Acrylic ~ Art History ~ Painting ~ Major Artists ~ Art ~ 143 Slides

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Major Artists & Acrylic Painting ~ Art History ~ Jenkins Gilliam Warhol Louis

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This is a powerpoint presentation about major vanguard artists who innovated and advanced the art of acrylic. To best assess this presentation, download the preview, which contains 20 actual slides. This listing contains text excerpts, below. In all, there are 186 slides.

ARTISTS INCLUDE:
Eileen Agar
Jean-Michel Basquiat
Gene Davis
Sam Francis
Helen Frankenthaler
Sam Gilliam
David Hockney
Paul Jenkins
Roy Lichtenstein
Morris Louis
Barnett Newman
Kenneth Noland
Mark Rothko
Andy Warhol
and many others

EXCERPTS:

ACRYLIC PAINT
In America, Liquitex was the first company to sell water-soluble artists' acrylic paints in the 1950s. By the early 1960s, modern, high-viscosity acrylic paints were sold in America.

Acrylic paint was used heavily for abstract art when it first came out because that was the dominant art style in America at that time.

Acrylic paint is versatile enough, however, to be used for any painting style.

Artists were known for mixing their own paints prior to acrylic paints. They routinely mixed their own oil and watercolor paints.

But acrylic is a modern day chemically based product.

Although one could mix the paint with media and raw pigments, hand mixing one’s own acrylic paint is difficult. It has too fast a drying time plus other technical issues.

The reality is that artists buy their acrylic paints and its additives.

For an artist to switch to acrylic paint, it is often time which is the critical factor. Artists who are very fast and spontaneous painters, who can quickly fix mistakes, will be more attracted to it than artists who are not.

EXCERPT: SAM GILLIAM’S USAGE OF ACRYLIC PAINTS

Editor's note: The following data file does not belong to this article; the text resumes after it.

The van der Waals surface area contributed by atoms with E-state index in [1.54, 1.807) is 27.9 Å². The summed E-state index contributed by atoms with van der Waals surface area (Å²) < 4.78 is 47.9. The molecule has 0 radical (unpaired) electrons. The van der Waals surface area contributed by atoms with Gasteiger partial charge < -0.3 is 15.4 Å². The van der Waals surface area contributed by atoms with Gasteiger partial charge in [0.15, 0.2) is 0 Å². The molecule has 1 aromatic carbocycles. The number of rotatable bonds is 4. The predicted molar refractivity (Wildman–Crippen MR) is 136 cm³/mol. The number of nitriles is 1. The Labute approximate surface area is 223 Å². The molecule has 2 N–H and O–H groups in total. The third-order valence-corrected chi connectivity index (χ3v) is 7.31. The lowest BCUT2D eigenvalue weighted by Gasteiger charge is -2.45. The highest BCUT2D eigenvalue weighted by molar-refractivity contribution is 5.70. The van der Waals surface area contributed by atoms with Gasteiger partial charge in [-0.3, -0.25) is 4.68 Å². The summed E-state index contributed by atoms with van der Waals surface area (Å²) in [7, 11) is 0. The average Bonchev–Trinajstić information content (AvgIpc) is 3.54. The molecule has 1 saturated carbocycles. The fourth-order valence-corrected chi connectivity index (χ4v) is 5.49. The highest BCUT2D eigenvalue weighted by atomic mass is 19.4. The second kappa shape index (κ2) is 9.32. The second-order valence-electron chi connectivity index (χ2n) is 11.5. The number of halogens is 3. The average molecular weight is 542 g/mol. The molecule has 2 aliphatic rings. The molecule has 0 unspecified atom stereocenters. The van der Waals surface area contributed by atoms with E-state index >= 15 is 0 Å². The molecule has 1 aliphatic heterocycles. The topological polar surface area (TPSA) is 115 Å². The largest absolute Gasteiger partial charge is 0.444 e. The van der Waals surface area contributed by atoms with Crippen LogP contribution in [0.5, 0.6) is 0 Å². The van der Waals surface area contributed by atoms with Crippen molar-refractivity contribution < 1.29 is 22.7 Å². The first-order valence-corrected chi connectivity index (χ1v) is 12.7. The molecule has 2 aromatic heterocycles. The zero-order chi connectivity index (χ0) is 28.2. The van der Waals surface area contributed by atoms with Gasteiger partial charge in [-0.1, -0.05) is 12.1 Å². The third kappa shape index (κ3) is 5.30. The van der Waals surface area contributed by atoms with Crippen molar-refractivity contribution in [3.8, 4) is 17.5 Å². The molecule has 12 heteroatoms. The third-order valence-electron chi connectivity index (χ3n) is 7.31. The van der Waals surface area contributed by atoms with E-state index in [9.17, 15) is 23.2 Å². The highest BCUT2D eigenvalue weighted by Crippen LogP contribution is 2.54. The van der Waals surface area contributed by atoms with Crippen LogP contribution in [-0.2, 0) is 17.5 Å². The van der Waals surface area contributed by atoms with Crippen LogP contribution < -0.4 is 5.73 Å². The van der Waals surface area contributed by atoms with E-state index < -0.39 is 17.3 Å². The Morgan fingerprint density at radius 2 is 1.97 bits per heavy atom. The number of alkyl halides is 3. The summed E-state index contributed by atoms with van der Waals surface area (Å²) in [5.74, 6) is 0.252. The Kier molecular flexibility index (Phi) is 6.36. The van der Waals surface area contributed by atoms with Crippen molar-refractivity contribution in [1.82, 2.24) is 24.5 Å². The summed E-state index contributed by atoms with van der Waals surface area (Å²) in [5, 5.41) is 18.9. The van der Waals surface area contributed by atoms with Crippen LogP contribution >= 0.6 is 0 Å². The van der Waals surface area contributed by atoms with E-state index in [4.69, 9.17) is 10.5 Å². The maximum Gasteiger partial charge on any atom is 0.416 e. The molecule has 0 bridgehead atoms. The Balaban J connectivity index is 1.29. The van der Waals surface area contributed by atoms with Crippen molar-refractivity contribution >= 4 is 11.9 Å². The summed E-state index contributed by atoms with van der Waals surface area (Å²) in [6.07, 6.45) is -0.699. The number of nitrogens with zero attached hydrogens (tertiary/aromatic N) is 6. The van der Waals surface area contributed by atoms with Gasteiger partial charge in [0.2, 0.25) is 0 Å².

Red April refers to the assassination of Dr. Martin Luther King, Jr. (April 4, 1968). Gilliam resided in Washington, D.C. and riots occurred there afterwards.

Gilliam’s techniques in painting Red April were ideal for acrylic paint. Oil, watercolor, gouache, tempera and so forth would not hold up to this versatile, wet or rough a usage.

Gilliam poured and splattered acrylic onto a raw canvas he placed on the floor. This can’t be done with oil paint as the canvas will eventually rot. One can only work on unprimed canvas with acrylic paint.

Gilliam then folded the canvas into accordion like pleats. He let the paint partially dry. He wanted some of it to stay wet so that when he unfolded the canvas, some paint would transfer to other parts of the canvas. Oil paint would have still been completely wet when he pulled it apart.

Gilliam was a major contributor to contemporary art by his work with raw, shaped and/or manipulated canvas with the artist-quality acrylic paints.

EXCERPT: FRANKENTHALER’S USAGE OF ACRYLIC PAINTS

Frankenthaler did use her soaking and staining technique with oil on raw canvas first. The problem was that as the years went on, the oil was corrosive with the canvas. It ate through the canvas so the art work had serious archival problems.

What oil paint requires is a primer of Gesso be painted onto the canvas first. But by doing so, the paint will no longer be able to soak and sink into the canvas. The primer makes the canvas impermeable.

Soaking and staining was exactly what Frankenthaler wanted to do on huge canvases. Acrylic was the answer for her.

The canvas became much more of the painting with her technique. It was how the linen itself looked after the staining and soaking which mattered to her.

Thus the quality of the canvas was all important. With the acrylics, the painting also had a textile aspect to it.

By contrast, with oil painting, the canvas’s chief importance is as a support for the paint.

EXCERPT: HOCKNEY’S USAGE OF ACRYLIC PAINTS

Hockney was one of the first to use the acrylic paints with figurative subjects. The prior slide showed a man in a shower. We could see the acrylics did fine on the body but how would they do with rendering the face?

That answer is on the next slide. Hockney painted a young man and a middle aged man in a room. The faces, the bodies, the drapery in the room, the man’s suit— they are all rendered perfectly and in substantial detail. So acrylic was up to the job of doing figurative and realistic painting too.

The artists then debated the final looks to the paint. Many thought that the oils still looked richer and glossier. But a lot with the acrylics depended on the artist’s mixing. There are additives to use and they vary the final look of the paint considerably.

Thus, the initial question is whether to mix the acrylic paint with water, matte medium, gloss medium, gel medium or any of the other products which are available. There are also a variety of varnishes to put on the finished acrylic painting.

All acrylic paintings are NOT equal.
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Acrylic ~ Art History ~ Painting ~ Major Artists ~ Art ~ 1
Acrylic ~ Art History ~ Painting ~ Major Artists ~ Art ~ 1
Acrylic ~ Art History ~ Painting ~ Major Artists ~ Art ~ 1
Acrylic ~ Art History ~ Painting ~ Major Artists ~ Art ~ 1
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